Good evening, coming from the time of the picture; but then good morning coming from the time of the post. Its 18th of December already and Christmas is seven days away but for the Igbo tribe of Nigeria, Christmas started since the tenth day of December.
Now, The Igbo tribe is one of the three major ethnic groups in Nigeria. They are known for the civil war that rocked the nation for 30 months between July 1967 to January 1970. They were the secessionist group that felt they could no longer coexist in a northern dominated government. Asides the whole history part; The Igbo tribe are hugely known for their great love for money and hard work. The Igbos are many times sojourners, as they travel to anywhere in search of greener pastures. Though, if you ask the older ones they’ll tell you it all started after the civil war when they were given about 20 shillings each to make a living in the war depleted zone; so they had to leave in search of pastures anew.
In Nigeria, there are thirty six states; and out of the thirty six, there are five states that speak the Igbo language predominantly, namely: Abia, Anambra, Ebonyi, Enugu and Imo states; all situated in the South-Eastern Part of the Country.
Many times, the Igbos never live in their place of origin. Most of them, their kids would even get lost in their so-called ‘place of origin’. They never go to their place except during festive period. The Igbos are mostly traditional worshippers or Christians. I don’t know how it happened that way, but you’d hardly see an Igbo that is also a Muslim. But almost all Christian events are Igbo events. The Easter, Christmas, August meetings, New Yam festival, are the festival that can drag most of the Igbos to their country side. But you see Christmas? That is the crème de la crème of all events in Igbo land. That’s when Ndi-Malay (an acronym coined for the Igbos residing in Malaysia, or overtly rich young men) seem to return.
In Igbo land, Christmas starts from the twelfth day of December down to the fifth day of January. There is never paucity of events to attend, ranging from weddings to burials, to ceremonies, to masquerade dance to even football matches. There is never a day for them without an event. But then, the Igbos are one of the tribes soaked in tribal prejudice. They feel comfortable marrying to a tribe that’s quite close. Before Christmas, if you’re a girl at about seventeen or eighteen years of age; then your Christmas is sure going to be eventful.
You find out that consciously or subconsciously, you are at almost every event. Your mom especially, fixes you up to these events; and if you attend any event with your parents, they do well to introduce you especially to a family with a suitable bachelor. They introduce you like you’re goods they’re advertising to a buyer. You’d hear things like, “She just finished from University of Lagos o, with a second class upper in Mathematics”, whilst touching you and smiling. If the family of the bachelor is an interested buyer, you are immediately tagged, “Nne”. For the Malaysian boys, their mom would have even sorted a suitable bride for him; whom they would send errands to him on purpose as to make him see her more often.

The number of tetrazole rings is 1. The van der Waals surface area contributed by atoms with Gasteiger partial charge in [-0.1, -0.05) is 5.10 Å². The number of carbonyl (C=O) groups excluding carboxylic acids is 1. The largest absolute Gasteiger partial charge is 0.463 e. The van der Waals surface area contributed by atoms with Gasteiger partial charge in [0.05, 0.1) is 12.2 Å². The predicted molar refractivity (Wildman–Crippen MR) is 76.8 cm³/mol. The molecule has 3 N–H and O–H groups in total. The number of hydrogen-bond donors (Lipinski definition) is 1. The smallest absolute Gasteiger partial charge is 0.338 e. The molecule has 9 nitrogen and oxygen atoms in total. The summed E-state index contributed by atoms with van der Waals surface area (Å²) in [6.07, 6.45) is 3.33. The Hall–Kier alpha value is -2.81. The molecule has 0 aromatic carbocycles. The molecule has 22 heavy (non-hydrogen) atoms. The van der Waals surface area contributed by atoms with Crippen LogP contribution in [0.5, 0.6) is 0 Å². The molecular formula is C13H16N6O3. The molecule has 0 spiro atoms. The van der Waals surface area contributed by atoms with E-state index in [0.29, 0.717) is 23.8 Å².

The Christmas for the Igbos are usually full of love. Even the burials they organise, are also filled with love. Most of them don’t even like fixing burial dates in the month of December. If you’re an Igbo and you don’t have money, you won’t want to travel. Its a time when everyone seem to be rich. You never get to find any poor Igbo person during the yuletide season. Even the Igbos in diaspora begin to feel nostalgic during the yuletide season; because, many times, its the only time when all members of the family get to unite. Cousins meet and greet distant cousins; brothers meet far brothers; second cousins meet second cousins. The yuletide season is actually a good time to be an Igbo.
Moreso, the Igbos have many tourist attractions that are unknown to the world. I feel they’re actually unwilling to share. I was promised a trip by a man to a cave that was invisible to the ordinary eye; according to him, it was their shelter during the Nigerian civil war. I pray he doesn’t call it off!
If you have a few things, I might have missed. Don’t sleep on it. Make use of the comments section. (Smiles) I really want to know more!